I don't want to have to worry about sending you a bill later, and, we, we help you budget and it's, everything's transparent and you can understand what the costs are and what you're getting out of it. And, there's the decision making. Is in the, how we take care of people and not having to worry about all those other things.
And it does take a while for people to kind of grasp because it is a different concept, but then once they get it, they get it. It makes perfect sense. It's so, so much more simplified. And then, on top of that, I can dispense medication out of my office, I save them tons of money that way and like the labs or transfer all the things that, when you start describing, well, if you want to build insurance, it could be this much.
I don't know how much ability it could be that much, there's no way for me to tell. Or you can just, go with our transparent fees and this is how much it'll be. And, you can roll the dice or you can. Thank you. Say this is it and be done, clean, easy. And so that makes it easier for them.
It's interesting because, you're dealing with a patient population that was used to you as a concierge doctor. So I'm assuming the price of the fees for membership were higher than they are in DPC. Just because typically concierge medicine is, is for people with more means. And so even to have people who might have more means think about, oh, like.
I'm still, not understanding this DPC thing. Like why, how does this make sense for me? It's interesting that your patient population, given that they were in a concierge model before with most likely higher fees than a DPC membership. I love that those conversations were still had rather than like, whatever, just, send me the bill because everybody deserves transparency, no matter if you have means or no means.
And. I think it's, it's really, in my opinion, it is really taking advantage because you're double dipping when you are doing a high fee, plus you're still getting these surprise bills that you didn't expect to get that are way higher than in a lot of cases, like labs, for example, then you would have gotten, if you would have just paid transparently, it's something that definitely as a culture, this country is, getting exposure to more and more like, Hey, wait a minute.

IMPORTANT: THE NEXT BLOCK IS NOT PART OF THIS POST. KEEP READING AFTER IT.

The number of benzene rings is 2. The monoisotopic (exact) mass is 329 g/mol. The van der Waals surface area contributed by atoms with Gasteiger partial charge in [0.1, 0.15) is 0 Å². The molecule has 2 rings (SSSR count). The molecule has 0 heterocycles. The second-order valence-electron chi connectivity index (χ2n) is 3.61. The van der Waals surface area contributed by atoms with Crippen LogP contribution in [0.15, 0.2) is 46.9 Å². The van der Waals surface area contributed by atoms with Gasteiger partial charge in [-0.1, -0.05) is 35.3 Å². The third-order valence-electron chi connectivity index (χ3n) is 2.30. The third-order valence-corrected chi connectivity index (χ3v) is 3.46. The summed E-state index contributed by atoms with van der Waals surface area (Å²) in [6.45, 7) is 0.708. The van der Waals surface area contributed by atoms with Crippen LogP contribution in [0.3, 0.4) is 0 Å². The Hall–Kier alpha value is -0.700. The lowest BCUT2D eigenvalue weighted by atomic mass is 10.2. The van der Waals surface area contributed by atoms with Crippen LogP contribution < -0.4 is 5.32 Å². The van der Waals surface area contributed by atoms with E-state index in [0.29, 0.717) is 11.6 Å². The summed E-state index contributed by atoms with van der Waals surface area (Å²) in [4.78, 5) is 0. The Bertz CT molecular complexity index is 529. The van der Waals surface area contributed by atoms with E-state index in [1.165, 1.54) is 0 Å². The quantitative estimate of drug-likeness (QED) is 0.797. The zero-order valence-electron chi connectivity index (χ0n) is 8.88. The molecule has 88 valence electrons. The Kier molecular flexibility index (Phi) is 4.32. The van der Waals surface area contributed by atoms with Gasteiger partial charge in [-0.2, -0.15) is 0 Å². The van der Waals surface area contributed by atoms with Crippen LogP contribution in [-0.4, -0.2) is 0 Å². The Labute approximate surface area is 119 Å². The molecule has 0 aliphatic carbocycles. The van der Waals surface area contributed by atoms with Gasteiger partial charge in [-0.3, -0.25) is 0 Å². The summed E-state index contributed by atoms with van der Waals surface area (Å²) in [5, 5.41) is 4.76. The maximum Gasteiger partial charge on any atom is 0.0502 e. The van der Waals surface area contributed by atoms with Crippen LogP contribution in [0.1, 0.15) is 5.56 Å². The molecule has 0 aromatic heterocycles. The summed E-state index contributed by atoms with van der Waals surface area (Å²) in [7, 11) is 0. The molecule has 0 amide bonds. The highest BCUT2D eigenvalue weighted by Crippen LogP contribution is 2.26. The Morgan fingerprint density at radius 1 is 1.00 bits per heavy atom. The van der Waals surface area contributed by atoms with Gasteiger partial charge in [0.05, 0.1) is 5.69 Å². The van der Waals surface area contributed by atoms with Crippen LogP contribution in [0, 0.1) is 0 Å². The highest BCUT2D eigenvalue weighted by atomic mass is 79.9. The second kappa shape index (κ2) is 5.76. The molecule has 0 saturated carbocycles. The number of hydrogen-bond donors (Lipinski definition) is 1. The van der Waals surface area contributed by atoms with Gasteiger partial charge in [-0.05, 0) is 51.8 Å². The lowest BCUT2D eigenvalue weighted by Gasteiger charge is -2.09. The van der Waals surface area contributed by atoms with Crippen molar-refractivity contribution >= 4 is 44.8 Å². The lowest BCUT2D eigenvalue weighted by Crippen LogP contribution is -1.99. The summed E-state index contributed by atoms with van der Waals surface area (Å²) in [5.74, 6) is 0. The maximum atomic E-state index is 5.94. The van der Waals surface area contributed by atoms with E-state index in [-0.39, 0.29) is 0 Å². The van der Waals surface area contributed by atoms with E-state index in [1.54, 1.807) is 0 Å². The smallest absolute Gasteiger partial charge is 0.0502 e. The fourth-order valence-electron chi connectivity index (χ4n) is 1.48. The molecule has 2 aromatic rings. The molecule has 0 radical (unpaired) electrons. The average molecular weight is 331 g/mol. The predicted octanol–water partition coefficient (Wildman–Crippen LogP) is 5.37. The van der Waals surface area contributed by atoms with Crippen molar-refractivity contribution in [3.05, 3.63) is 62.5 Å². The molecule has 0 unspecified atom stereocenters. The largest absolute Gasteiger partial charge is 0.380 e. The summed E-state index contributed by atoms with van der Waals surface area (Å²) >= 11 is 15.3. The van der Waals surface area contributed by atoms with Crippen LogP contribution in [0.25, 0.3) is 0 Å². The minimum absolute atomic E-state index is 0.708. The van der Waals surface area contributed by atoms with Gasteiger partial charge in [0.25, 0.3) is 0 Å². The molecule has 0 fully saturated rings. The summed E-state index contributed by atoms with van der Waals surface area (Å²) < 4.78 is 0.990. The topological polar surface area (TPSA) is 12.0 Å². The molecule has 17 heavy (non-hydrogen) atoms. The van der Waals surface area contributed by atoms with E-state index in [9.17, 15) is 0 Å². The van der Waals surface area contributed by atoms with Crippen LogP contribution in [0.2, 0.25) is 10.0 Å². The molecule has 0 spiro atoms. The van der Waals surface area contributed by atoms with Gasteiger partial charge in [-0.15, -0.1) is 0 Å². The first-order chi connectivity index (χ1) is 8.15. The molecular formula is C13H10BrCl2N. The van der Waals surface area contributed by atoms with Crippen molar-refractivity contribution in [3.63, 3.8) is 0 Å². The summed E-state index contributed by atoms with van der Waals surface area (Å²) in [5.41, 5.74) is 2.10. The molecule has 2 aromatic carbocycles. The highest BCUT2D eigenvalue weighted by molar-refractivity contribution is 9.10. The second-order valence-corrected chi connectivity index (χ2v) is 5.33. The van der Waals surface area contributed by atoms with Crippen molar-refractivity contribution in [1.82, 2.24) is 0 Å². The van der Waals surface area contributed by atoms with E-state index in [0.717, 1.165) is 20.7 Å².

Yeah. The insurance. thing. It's not actually equal to healthcare. And it's like, yeah, that's correct. Cause the doctor is giving healthcare that that's what healthcare really is. And really, if we look at like what medical school is and what doctor school is meant to do is meant to create people who are actually trained to take care of others.
One of the things I wanted to mention here was something that you mentioned in this recent interview that you gave was this whole idea about you had done an abscess IND and the insurance didn't cover it because you're not a specialist. I was livid when I heard that part of your interview because it's like the patients again, it's like they, they're like, Oh, Dr. Liu is a physician and surgeon. So that means she can do these things because she's sure as heck trained to do them, but my insurance doesn't cover that. How does that even make sense? It's like, it made me livid and. Patients, when they find these things out, like, I remember I had, I told Dr. Shannon shoulders. She's a gastroenterologist in Raleigh, North Carolina. I told her how I did a colonoscopy and it went from screening to diagnostic the 2nd, I took a polyp out and then she got a 7000 dollar bill and she was calling the office every single week. Like, can you fix the code? Can you fix?
I'm like. Dude, it's not, I'm not, I'm not the one putting in your code. It's literally, I just did the procedure to take care of you and to screen you for colon cancer appropriately. So us being doctors and being able to do our jobs is so valued by so many people and whether there's means on the table or not.
Right, right. Yeah, sure. If they have the means and they're well, then they're able to pay the concierge fees or membership fees or, or whatnot, but they still think about it. It's still, you still don't want to be paying more than you need to and now with the direct primary care, I think it just, I didn't lower my fees very much.
I just created kind of tears, which in concierge medicine, that doesn't happen. And, and so if, if people understand that their membership is actually hovering is, is kind of going towards the care that they're getting. And that's, that's basically all that the, the, the physicians take in.
They don't realize that when before on a fee for service or in a concierge. Practice that the doctor is not getting that whatever that cost is, that's coming back from the insurance company and people are floored by that. They don't realize that it's the facility and over and all these other things.